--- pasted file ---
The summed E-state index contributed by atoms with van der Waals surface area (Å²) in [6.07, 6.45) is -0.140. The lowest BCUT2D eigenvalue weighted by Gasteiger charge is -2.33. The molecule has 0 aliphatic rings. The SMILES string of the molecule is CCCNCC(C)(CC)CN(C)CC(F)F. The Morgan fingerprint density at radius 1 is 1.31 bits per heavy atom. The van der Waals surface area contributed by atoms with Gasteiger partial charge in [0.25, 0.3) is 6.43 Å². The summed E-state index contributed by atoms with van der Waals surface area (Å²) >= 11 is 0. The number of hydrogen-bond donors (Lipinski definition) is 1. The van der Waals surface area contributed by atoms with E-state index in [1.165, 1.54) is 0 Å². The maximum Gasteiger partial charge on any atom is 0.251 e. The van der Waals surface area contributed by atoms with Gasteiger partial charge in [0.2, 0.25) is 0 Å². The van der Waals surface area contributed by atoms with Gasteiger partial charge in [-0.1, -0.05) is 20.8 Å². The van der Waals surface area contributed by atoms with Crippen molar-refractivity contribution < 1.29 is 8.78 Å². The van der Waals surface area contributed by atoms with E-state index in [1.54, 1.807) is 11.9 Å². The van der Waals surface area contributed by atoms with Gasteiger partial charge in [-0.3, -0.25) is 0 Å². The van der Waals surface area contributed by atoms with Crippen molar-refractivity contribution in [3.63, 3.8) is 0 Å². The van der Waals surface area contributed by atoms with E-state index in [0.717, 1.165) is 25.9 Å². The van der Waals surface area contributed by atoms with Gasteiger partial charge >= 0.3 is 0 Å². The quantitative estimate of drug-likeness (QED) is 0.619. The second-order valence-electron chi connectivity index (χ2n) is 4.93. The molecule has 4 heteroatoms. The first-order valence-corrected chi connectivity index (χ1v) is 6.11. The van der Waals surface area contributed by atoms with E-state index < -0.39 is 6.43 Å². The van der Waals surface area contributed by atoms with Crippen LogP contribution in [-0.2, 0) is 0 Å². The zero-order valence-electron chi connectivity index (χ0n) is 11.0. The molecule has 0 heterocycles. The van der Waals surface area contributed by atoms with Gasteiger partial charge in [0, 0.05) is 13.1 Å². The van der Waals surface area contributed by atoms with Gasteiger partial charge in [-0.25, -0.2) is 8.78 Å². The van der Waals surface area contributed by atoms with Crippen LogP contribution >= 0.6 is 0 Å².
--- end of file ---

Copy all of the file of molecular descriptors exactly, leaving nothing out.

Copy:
The summed E-state index contributed by atoms with van der Waals surface area (Å²) in [6.07, 6.45) is -0.140. The lowest BCUT2D eigenvalue weighted by Gasteiger charge is -2.33. The molecule has 0 aliphatic rings. The SMILES string of the molecule is CCCNCC(C)(CC)CN(C)CC(F)F. The Morgan fingerprint density at radius 1 is 1.31 bits per heavy atom. The van der Waals surface area contributed by atoms with Gasteiger partial charge in [0.25, 0.3) is 6.43 Å². The summed E-state index contributed by atoms with van der Waals surface area (Å²) >= 11 is 0. The number of hydrogen-bond donors (Lipinski definition) is 1. The van der Waals surface area contributed by atoms with E-state index in [1.165, 1.54) is 0 Å². The maximum Gasteiger partial charge on any atom is 0.251 e. The van der Waals surface area contributed by atoms with Gasteiger partial charge in [0.2, 0.25) is 0 Å². The van der Waals surface area contributed by atoms with Gasteiger partial charge in [-0.1, -0.05) is 20.8 Å². The van der Waals surface area contributed by atoms with Crippen molar-refractivity contribution < 1.29 is 8.78 Å². The van der Waals surface area contributed by atoms with E-state index in [1.54, 1.807) is 11.9 Å². The van der Waals surface area contributed by atoms with Gasteiger partial charge in [-0.3, -0.25) is 0 Å². The van der Waals surface area contributed by atoms with Crippen molar-refractivity contribution in [3.63, 3.8) is 0 Å². The van der Waals surface area contributed by atoms with E-state index in [0.717, 1.165) is 25.9 Å². The van der Waals surface area contributed by atoms with Gasteiger partial charge >= 0.3 is 0 Å². The quantitative estimate of drug-likeness (QED) is 0.619. The second-order valence-electron chi connectivity index (χ2n) is 4.93. The molecule has 4 heteroatoms. The first-order valence-corrected chi connectivity index (χ1v) is 6.11. The van der Waals surface area contributed by atoms with E-state index < -0.39 is 6.43 Å². The van der Waals surface area contributed by atoms with Crippen LogP contribution in [-0.2, 0) is 0 Å². The zero-order valence-electron chi connectivity index (χ0n) is 11.0. The molecule has 0 heterocycles. The van der Waals surface area contributed by atoms with Gasteiger partial charge in [0, 0.05) is 13.1 Å². The van der Waals surface area contributed by atoms with Gasteiger partial charge in [-0.25, -0.2) is 8.78 Å². The van der Waals surface area contributed by atoms with Crippen LogP contribution >= 0.6 is 0 Å².